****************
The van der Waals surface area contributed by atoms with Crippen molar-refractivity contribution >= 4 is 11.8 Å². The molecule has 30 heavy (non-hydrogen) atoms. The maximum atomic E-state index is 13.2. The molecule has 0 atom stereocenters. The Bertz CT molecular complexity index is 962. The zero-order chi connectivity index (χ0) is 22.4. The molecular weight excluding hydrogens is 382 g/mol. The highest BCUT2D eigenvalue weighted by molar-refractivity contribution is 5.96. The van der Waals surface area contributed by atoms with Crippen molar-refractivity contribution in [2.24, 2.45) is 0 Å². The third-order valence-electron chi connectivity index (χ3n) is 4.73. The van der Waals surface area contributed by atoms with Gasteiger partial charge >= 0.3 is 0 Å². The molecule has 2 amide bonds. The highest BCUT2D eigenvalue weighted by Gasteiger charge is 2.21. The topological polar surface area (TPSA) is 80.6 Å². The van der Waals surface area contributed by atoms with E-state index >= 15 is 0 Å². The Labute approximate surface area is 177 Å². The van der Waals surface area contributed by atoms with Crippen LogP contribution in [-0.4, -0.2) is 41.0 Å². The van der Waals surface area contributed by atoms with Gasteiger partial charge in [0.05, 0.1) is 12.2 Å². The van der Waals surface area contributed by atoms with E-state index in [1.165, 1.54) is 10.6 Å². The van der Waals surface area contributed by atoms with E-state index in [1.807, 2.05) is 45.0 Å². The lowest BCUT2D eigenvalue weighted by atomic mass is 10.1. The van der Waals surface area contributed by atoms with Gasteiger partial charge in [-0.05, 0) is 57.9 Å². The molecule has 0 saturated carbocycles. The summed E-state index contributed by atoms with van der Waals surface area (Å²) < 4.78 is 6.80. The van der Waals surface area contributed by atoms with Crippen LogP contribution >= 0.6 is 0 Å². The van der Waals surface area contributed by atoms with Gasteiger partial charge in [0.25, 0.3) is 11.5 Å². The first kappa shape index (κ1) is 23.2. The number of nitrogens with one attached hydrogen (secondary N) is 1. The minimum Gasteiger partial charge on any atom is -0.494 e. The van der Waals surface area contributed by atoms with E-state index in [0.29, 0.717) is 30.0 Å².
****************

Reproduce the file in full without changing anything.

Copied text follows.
The van der Waals surface area contributed by atoms with Crippen molar-refractivity contribution >= 4 is 11.8 Å². The molecule has 30 heavy (non-hydrogen) atoms. The maximum atomic E-state index is 13.2. The molecule has 0 atom stereocenters. The Bertz CT molecular complexity index is 962. The zero-order chi connectivity index (χ0) is 22.4. The molecular weight excluding hydrogens is 382 g/mol. The highest BCUT2D eigenvalue weighted by molar-refractivity contribution is 5.96. The van der Waals surface area contributed by atoms with Crippen molar-refractivity contribution in [2.24, 2.45) is 0 Å². The third-order valence-electron chi connectivity index (χ3n) is 4.73. The van der Waals surface area contributed by atoms with Gasteiger partial charge >= 0.3 is 0 Å². The molecule has 2 amide bonds. The highest BCUT2D eigenvalue weighted by Gasteiger charge is 2.21. The topological polar surface area (TPSA) is 80.6 Å². The van der Waals surface area contributed by atoms with E-state index >= 15 is 0 Å². The Labute approximate surface area is 177 Å². The van der Waals surface area contributed by atoms with Crippen LogP contribution in [-0.4, -0.2) is 41.0 Å². The van der Waals surface area contributed by atoms with Gasteiger partial charge in [0.05, 0.1) is 12.2 Å². The van der Waals surface area contributed by atoms with E-state index in [1.165, 1.54) is 10.6 Å². The van der Waals surface area contributed by atoms with E-state index in [1.807, 2.05) is 45.0 Å². The lowest BCUT2D eigenvalue weighted by atomic mass is 10.1. The van der Waals surface area contributed by atoms with Gasteiger partial charge in [-0.05, 0) is 57.9 Å². The molecule has 0 saturated carbocycles. The summed E-state index contributed by atoms with van der Waals surface area (Å²) < 4.78 is 6.80. The van der Waals surface area contributed by atoms with Crippen LogP contribution >= 0.6 is 0 Å². The van der Waals surface area contributed by atoms with Gasteiger partial charge in [0.25, 0.3) is 11.5 Å². The first kappa shape index (κ1) is 23.2. The number of nitrogens with one attached hydrogen (secondary N) is 1. The minimum Gasteiger partial charge on any atom is -0.494 e. The van der Waals surface area contributed by atoms with E-state index in [0.29, 0.717) is 30.0 Å².